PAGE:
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Wednesday, November 25, 2009

Adelaide house values soar


November 08, 2009 12:15am

ADELAIDE houses have jumped the most in value of any Australian city, except for Perth, in a decade with the average home worth almost $250,000 more than in 1999.

The first review of property prices between 1999 and 2009, based on Valuer General figures, show sale prices for the whole state have soared an average 190 per cent.

This is compared to the sharemarket which rose 143 per cent over the same time.

The booming decade also saw the first Adelaide suburb break the million dollar average mark Unley Park in 2005.

Overall, the hottest properties were located predominantly in Adelaide's northern suburbs.

Full list: How your suburb performed in the past decade

Real estate experts are predicting that values will continue to escalate by 2019, they expect the average South Australian house will cost $684,000 and the number of million-dollar suburbs will soar to 69, leaving thousands of householders with homes worth seven figures.

The Real Estate Institute of SA said the imbalance between housing supply and buyer demand in SA had driven rapid property price rises in the past decade.

The average SA house increased from $124,000 in September 1999 to $360,000 in September this year.

"The population increase is driving demand and the State Government's 30-year plan shows a continual increase in population,'' REISA chief executive Greg Troughton said.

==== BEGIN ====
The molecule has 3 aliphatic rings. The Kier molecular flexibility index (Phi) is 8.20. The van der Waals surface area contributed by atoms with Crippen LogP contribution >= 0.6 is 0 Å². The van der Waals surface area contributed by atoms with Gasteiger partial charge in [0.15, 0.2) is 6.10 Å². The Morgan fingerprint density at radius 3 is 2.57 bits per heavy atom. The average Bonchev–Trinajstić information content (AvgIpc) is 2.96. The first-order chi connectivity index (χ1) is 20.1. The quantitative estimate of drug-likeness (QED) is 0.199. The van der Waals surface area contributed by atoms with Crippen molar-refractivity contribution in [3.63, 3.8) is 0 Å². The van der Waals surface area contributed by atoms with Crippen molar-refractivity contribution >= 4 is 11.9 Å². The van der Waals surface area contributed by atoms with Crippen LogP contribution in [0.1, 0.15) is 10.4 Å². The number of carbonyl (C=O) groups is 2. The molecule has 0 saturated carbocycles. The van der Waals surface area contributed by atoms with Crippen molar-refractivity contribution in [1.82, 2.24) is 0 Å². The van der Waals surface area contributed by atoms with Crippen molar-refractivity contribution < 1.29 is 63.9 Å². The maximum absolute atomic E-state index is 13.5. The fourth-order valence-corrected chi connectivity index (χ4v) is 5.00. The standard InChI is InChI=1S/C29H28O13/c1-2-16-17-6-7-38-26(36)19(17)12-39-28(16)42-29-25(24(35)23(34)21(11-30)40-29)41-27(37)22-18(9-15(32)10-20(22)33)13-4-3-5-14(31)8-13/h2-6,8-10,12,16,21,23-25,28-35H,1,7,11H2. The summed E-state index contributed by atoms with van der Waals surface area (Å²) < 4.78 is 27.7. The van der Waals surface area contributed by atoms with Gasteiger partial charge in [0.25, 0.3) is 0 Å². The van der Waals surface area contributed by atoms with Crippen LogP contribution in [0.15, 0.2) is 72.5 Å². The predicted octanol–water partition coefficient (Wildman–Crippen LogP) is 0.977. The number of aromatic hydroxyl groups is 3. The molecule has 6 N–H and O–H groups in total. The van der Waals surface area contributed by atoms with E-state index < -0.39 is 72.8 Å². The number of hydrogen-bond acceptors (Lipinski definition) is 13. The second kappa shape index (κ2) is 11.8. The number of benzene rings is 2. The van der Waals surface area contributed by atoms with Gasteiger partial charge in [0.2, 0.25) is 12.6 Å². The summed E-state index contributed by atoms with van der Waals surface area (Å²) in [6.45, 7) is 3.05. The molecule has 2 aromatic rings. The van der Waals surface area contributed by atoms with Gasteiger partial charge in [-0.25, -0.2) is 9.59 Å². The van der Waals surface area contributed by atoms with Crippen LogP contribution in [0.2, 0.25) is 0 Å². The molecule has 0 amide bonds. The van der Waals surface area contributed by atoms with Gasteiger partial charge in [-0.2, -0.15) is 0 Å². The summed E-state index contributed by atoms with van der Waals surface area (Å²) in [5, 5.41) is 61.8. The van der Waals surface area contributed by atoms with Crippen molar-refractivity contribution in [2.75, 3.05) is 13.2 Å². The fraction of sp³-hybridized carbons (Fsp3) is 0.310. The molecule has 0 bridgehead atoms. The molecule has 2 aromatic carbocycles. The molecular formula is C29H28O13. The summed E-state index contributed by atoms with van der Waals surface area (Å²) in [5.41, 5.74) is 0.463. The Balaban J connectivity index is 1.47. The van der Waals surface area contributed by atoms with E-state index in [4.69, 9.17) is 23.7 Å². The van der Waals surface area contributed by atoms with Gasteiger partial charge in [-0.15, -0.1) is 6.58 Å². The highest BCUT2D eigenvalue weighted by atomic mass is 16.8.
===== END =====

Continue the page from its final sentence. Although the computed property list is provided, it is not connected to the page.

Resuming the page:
"Perth did so well because of the mining boom and we did well because we were coming off such a low base, Adelaide is still relatively affordable and people are looking across the border saying they can buy a nice investment property here.''

Of the top 20 suburban price movers, nine were in the northern suburbs, six in the south, five in the west and none in the east, according to Valuer General figures.

Real estate agent Anthony Toop said much of the increase in northern property prices was land based.

"There has been a lot of redevelopment in this region, with people subdividing the big blocks and major new housing projects such as Mawson Lakes and Playford Waters in Smithfield,'' Mr Toop said.

"And the way things are going, if there is no significant change to the State Government's land release policy, it is highly likely you will see the increase in Adelaide house prices of the past decade repeated in the next.''

Brock Harcourts CEO Greg Moulton agreed, adding the predicted jump in million-dollar-plus suburbs was not surprising.

"When I started in the business 20 years ago a million dollar sale was celebrated for a week - now $1 million buys you a three-bedroom home in Unley and you don't get a pool or a tennis court,'' he said.

The booming property market has also swelled State Government coffers by hundreds of millions of dollars annual land tax and stamp duty jumping from $738 million to $1.24 billion this decade, according to State Budget papers.

Independent Upper House MP John Darley said the government should follow the lead of local councils and adjust the property tax levy to increase at the same rate as inflation.

"Otherwise as prices increase so does the land tax (charged on investment properties) - which is eventually passed on to renters - and the amount of stamp duty paid by homebuyers,'' Mr Darley, a former Valuer General, said.

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